Page last updated 23 February 2015
Read our latest publication on the financial health of the sector: Financial health of the higher education sector: 2013-14 to 2016-17 forecasts.
Overall, the sector expects income to rise by 3 per cent in 2013-14, but projected rises in expenditure will cause operating surpluses to fall from £943 million in 2012-13 (3.9 per cent of income) to £769 million in 2013-14 (3.0 per cent of income) in cash terms.
The projections indicate that the sector will be financially stable during the remainder of the forecast period (2014-15 to 2016-17), although these are reliant on institutions achieving their student recruitment targets and incurring no further reductions in government funding. Across the sector there is a wide variation in the projected financial performance of institutions.
Overall, increasing levels of income from home, European Union (EU) and international students are projected, with teaching-related income – which includes public funding and tuition fees – expected to rise from £13.5 billion in 2012-13 to £15.6 billion in 2016-17 (real terms). This is driven by an increase in student numbers.
Student number projections submitted by institutions to support financial forecasts indicate that the sector remains cautious about home and EU recruitment in 2014-15, with marginal increases projected in full-time undergraduate student numbers. Greater increases are expected in 2015-16 and 2016-17, reflecting the removal of the student number control from 2015-16 (although institutional projections vary a great deal).
The sector expects overseas fee income to rise from £3 billion in 2012-13 to £4.2 billion in 2016-17. However, if the slowdown in the growth of international full-time undergraduate entrants experienced in 2012-13 continues, there is a risk that the sector will be unable to deliver this level of growth.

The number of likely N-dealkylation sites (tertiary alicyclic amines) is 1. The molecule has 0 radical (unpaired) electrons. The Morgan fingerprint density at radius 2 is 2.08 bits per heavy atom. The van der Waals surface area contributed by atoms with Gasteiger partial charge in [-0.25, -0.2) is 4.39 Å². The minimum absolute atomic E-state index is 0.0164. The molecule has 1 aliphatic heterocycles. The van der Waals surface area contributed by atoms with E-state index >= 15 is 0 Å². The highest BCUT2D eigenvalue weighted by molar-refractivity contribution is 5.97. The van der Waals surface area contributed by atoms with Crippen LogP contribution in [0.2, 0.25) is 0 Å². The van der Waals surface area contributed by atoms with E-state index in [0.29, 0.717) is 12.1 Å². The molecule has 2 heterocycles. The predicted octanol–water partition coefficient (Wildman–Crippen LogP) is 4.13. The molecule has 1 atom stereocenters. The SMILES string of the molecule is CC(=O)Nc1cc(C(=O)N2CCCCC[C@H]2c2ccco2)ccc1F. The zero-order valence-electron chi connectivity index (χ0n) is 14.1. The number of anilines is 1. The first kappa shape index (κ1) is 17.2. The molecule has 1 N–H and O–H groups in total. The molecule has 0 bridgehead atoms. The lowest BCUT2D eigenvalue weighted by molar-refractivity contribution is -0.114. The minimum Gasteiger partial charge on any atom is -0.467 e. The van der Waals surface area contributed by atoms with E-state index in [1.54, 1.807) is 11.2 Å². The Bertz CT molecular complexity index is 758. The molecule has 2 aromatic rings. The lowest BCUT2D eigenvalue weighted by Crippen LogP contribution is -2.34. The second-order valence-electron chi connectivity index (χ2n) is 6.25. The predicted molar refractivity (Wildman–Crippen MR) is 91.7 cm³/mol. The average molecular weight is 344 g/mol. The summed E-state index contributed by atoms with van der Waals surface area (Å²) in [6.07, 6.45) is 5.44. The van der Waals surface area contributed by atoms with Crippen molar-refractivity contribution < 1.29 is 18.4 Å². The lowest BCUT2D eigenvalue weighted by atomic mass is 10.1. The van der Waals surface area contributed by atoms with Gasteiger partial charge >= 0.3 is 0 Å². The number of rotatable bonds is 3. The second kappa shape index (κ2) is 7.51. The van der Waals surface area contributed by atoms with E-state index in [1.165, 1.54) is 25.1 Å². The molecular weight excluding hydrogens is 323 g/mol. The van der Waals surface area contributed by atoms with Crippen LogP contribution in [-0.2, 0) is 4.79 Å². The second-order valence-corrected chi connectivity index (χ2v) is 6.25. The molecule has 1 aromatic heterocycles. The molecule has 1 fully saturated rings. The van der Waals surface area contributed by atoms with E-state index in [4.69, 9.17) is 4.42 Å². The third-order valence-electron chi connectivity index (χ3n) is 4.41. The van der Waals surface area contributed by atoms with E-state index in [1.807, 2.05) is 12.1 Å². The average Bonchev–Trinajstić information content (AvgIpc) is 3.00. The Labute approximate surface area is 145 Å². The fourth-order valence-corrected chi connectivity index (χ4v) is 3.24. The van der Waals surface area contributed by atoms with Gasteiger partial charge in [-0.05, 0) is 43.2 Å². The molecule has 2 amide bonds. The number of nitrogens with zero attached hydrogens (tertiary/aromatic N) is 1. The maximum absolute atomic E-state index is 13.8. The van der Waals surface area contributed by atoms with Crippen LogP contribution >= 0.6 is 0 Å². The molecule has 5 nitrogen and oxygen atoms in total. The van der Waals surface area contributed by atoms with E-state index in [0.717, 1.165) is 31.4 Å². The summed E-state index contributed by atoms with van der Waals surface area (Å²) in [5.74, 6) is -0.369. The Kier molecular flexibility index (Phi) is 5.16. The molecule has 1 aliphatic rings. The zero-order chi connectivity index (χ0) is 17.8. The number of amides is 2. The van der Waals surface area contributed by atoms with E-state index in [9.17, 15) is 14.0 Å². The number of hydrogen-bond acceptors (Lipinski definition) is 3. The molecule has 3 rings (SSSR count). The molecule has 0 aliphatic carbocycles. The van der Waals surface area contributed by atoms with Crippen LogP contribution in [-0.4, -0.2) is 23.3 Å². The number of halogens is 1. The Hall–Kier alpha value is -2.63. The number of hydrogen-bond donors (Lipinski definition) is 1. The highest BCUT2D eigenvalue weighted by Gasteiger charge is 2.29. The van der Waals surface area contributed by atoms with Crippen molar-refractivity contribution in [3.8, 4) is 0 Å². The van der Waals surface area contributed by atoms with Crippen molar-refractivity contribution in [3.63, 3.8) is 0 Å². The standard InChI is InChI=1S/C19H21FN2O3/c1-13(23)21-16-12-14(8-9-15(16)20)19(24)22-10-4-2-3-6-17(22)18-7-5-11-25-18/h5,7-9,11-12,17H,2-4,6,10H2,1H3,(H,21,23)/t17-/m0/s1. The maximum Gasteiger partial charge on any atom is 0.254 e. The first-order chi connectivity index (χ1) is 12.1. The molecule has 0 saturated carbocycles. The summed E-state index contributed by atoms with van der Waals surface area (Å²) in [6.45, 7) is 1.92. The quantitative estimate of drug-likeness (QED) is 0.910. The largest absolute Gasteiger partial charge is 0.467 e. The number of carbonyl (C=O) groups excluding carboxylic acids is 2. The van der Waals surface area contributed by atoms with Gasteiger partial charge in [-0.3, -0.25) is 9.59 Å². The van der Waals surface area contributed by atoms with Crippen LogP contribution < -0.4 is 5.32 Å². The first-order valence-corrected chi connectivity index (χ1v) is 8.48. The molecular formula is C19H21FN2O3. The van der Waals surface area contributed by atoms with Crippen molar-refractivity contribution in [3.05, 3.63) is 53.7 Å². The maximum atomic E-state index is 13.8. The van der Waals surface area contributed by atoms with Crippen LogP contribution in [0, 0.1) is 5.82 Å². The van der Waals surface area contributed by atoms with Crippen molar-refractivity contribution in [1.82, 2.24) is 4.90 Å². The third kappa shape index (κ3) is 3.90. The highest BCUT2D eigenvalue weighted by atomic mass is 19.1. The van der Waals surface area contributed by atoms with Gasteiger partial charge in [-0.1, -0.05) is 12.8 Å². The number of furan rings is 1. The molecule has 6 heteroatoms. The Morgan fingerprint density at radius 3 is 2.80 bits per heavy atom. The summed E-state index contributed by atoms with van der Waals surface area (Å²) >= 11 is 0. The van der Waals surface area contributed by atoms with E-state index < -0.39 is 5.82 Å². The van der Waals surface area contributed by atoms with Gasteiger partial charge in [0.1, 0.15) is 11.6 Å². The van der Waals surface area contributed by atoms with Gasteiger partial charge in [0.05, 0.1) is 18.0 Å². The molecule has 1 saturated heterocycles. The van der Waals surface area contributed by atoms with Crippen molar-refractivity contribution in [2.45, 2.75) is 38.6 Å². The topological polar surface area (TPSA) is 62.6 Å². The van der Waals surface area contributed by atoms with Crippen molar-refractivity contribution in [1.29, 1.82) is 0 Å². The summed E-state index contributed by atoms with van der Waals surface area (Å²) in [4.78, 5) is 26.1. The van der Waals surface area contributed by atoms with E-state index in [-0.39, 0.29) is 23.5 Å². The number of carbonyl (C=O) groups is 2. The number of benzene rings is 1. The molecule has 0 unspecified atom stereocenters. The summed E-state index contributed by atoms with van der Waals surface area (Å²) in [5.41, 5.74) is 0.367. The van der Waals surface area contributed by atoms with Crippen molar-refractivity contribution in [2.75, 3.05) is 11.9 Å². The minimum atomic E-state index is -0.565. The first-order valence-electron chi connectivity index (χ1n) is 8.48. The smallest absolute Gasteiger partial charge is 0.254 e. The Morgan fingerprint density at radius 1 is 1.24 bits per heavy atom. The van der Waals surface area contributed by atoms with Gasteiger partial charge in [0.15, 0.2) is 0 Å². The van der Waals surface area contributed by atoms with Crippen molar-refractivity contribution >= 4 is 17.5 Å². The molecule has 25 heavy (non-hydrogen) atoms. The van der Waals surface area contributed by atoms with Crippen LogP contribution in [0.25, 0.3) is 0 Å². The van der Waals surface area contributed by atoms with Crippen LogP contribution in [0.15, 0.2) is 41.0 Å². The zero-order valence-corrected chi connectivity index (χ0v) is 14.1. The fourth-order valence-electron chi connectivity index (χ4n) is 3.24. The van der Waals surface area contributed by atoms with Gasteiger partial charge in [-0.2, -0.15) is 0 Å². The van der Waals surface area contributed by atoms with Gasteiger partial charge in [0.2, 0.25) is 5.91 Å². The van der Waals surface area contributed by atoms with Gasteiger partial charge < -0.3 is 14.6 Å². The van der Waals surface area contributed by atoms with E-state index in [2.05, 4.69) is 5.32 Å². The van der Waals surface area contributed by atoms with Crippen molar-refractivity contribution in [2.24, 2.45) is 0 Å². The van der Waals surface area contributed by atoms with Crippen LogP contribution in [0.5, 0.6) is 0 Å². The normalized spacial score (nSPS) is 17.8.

The sector is planning to invest over £15.2 billion in infrastructure projects during the next four years.
Forecasts show that much higher proportions of capital investment are funded by internal cash and borrowing than have been seen in the past.
Cash holdings (cash and current investments) are projected to fall from £7.4 billion at 31 July 2013 to £5.5 billion by the end of 2016-17. At the same time, borrowing is expected to rise from £6.2 billion at 31 July 2013 to £8.3 billion by the end of 2016-17.
With reduced levels of publicly funded capital grants, institutions will need to generate higher surpluses in the longer term to sustain the necessary investment in infrastructure and student services to respond to increasing domestic and overseas competition.
Based on the financial forecasts, no institutions are presently close to the risk of insolvency.
Strong liquidity is particularly important since the current level of uncertainty in the sector over future government funding, home and EU student recruitment (following the removal of the student number control), and overseas student recruitment could result in more volatile forecasts and widening differences in financial performance between institutions.